If you’re a Safeway shopper in Canada, your store will soon have a new owner. If you’re a Safeway shopper in the U.S., your store’s owner just got filthy stinking rich. And like a long-lost relative who just discovered their distant cousin won the lottery, you may be wondering – what’s in it for me?
Safeway today announced the sale of its entire Canadian division to its north-of-the-border competitor Sobeys, for a whopping $5.68 billion. To put that into perspective, that’s equal to more than 10 years’ worth of profits for the grocery chain. And the icing on the cake, is that Safeway’s stock price immediately jumped by a third in after-hours trading.
That’s a whole lot of dough. So is Safeway ready to spread the wealth, perhaps with better deals and lower prices?
Well, first you have to start subtracting from that mind-boggling dollar figure. Nearly $2 billion will go toward taxes and expenses. Safeway plans to use another $2 billion to pay down debt. And “the majority of the remainder would be used for stock buyback,” Safeway CEO Robert Edwards said.
Safeway did leave the door open though, suggesting there may eventually be changes that customers, not just investors, will see. “Some of the proceeds may be used to invest in growth opportunities,” it hinted in a news release. Edwards declined to talk specifics today, deferring any questions about the U.S. business until its next quarterly earnings report next month.
That hasn’t stopped some from speculating, though. “They may look for expansions, or acquisitions, or renovate some stores,” retail analyst Patricia Edwards told the Contra Costa Times.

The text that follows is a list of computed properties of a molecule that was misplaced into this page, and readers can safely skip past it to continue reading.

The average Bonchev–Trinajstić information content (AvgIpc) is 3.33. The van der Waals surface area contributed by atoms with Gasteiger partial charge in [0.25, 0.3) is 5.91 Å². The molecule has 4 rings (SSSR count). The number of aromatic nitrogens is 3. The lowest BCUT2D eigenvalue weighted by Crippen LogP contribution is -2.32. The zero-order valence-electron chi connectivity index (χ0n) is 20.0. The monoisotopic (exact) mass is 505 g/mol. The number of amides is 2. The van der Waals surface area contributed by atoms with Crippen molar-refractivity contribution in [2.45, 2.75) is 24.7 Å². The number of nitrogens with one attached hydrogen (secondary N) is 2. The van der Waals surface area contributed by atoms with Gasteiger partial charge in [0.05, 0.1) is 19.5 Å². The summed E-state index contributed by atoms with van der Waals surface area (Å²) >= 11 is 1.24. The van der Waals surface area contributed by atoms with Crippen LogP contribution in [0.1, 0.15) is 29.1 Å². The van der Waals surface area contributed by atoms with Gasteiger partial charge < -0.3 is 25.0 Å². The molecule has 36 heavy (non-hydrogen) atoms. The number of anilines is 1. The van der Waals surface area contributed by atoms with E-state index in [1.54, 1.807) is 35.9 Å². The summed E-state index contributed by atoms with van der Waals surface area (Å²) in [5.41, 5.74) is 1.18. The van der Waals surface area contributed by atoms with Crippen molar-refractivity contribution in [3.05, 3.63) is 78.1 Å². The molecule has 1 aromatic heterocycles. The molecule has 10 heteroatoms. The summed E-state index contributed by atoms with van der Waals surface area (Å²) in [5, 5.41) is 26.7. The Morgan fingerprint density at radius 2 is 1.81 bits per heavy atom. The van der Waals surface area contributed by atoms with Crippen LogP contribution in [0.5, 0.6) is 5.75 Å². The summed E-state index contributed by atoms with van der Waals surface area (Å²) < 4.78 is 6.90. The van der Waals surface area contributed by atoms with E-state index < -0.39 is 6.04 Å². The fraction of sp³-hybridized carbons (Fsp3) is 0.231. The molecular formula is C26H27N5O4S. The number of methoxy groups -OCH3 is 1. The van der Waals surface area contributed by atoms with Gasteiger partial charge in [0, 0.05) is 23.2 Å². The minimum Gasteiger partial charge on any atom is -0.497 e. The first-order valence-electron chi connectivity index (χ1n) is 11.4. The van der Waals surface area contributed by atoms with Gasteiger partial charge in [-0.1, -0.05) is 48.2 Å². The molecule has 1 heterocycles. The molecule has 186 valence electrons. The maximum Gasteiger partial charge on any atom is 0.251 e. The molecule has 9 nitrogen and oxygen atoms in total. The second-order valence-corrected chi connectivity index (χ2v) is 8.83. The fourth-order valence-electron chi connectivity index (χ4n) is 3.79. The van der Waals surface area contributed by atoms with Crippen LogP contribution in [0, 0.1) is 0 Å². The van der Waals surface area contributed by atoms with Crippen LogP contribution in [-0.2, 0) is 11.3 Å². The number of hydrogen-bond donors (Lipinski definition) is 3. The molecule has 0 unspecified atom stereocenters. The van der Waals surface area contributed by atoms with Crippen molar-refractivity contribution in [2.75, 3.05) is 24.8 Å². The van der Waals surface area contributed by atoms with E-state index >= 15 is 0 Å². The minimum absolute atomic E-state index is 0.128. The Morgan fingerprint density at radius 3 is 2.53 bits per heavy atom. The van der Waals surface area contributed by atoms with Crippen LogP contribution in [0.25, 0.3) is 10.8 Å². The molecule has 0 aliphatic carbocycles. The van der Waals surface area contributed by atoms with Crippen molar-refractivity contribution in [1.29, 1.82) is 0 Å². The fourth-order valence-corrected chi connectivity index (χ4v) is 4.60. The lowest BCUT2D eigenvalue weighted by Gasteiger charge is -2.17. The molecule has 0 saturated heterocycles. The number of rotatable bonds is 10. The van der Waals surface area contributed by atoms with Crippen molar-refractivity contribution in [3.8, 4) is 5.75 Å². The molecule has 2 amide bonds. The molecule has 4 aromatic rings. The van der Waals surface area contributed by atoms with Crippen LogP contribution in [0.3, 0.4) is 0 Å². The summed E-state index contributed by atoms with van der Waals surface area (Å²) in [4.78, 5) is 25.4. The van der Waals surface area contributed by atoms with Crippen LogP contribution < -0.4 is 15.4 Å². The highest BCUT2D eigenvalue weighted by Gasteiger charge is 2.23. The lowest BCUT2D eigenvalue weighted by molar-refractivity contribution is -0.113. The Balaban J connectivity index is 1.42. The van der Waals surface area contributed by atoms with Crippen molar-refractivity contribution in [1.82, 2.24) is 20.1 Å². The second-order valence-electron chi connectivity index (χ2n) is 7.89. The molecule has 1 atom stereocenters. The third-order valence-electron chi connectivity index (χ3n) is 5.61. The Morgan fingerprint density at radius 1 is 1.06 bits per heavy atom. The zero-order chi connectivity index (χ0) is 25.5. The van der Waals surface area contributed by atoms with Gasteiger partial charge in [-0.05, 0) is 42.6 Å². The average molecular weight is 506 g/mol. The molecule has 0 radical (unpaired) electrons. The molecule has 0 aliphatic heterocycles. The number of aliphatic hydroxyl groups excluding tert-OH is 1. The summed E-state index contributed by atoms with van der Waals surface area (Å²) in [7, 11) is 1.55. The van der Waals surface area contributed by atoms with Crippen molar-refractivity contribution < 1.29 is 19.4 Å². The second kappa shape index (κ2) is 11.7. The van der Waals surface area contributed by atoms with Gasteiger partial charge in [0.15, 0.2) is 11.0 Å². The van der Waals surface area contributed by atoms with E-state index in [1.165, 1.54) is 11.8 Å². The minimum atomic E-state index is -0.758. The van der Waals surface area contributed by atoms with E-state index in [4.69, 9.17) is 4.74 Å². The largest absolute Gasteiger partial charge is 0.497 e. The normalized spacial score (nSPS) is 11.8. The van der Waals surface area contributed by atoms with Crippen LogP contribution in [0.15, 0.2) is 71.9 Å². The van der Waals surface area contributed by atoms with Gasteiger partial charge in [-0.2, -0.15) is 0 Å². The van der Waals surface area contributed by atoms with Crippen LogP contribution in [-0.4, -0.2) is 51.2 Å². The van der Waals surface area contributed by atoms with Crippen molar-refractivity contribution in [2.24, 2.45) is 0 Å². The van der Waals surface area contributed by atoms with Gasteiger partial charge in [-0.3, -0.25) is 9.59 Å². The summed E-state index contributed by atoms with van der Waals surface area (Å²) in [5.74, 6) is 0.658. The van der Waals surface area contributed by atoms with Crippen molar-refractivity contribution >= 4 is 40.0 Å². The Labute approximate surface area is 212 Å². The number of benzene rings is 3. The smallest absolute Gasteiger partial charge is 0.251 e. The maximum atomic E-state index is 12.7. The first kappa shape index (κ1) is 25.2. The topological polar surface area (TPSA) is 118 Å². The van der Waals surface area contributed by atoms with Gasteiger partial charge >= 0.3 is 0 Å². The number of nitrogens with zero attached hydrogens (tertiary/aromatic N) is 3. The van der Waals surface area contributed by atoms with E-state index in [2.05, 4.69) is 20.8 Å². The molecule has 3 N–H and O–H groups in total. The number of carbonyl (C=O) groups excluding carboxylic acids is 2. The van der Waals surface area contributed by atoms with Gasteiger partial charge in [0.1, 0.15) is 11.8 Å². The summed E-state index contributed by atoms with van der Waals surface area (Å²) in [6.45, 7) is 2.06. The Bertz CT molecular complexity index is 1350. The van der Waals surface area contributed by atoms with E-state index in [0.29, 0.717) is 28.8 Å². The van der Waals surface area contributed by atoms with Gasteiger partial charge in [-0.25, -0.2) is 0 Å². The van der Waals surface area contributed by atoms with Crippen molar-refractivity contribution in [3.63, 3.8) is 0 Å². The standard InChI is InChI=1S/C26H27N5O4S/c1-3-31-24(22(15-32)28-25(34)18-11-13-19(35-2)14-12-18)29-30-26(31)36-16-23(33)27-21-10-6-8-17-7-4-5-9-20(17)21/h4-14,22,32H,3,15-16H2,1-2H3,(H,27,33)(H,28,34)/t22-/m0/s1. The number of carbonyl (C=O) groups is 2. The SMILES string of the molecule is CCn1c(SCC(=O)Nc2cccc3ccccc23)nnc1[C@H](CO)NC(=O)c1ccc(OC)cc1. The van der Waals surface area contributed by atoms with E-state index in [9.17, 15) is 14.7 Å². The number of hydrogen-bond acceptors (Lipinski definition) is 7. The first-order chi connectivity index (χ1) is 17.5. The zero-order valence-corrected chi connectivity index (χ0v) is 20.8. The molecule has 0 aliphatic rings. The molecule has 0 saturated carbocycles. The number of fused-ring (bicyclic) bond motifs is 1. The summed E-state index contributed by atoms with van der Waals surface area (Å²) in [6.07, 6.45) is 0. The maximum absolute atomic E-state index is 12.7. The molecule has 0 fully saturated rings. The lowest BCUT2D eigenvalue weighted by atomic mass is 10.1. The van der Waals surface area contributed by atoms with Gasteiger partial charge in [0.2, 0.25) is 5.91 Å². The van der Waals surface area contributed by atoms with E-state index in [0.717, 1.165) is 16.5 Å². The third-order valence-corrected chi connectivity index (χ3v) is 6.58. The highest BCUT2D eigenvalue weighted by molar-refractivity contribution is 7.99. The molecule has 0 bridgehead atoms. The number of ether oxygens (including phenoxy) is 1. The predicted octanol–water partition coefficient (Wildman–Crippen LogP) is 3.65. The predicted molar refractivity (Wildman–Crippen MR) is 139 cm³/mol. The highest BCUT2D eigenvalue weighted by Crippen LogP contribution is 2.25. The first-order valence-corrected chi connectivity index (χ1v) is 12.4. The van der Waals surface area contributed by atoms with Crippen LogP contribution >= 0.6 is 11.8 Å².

But then expansions and acquisitions are part of the reason Safeway has such a large debt to pay down in the first place. Its recent acquisitions haven’t always gone so well (read: “Storied Supermarket Chain Fades Into Oblivion”).
Instead, Edwards indicated Safeway customers are unlikely to see drastic changes, but a continuation of what the chain has already been doing. In April, then-CEO Steve Burd touted Safeway’s continued “investments in price and promotions”. So any extra cash the company has lying around after paying down debt and buying up stock, could only help those efforts. In the meantime, the company has been presenting a slew of innovations, from the personalized pricing of Just For U, to a cardless payment system linked to your phone number. It’s also predicted upcoming innovations like the end of printed supermarket circulars, and the end of paper coupons themselves.
Let’s hope Safeway doesn’t spend any of its newfound wealth making that happen.
And let’s hope it has enough wealth left to make shoppers, not just shareholders, happy. While Safeway’s plans for most of its cash may not sound exciting, the deal will “solve a lot of the problems they have,” grocery analyst David Livingston told the Contra Costa Times. “When you can get rid of debt, buy back shares, and invest in stores, that is always a good thing.”
Good for Safeway, good for its shareholders – and hopefully, ultimately, good for its customers as well.
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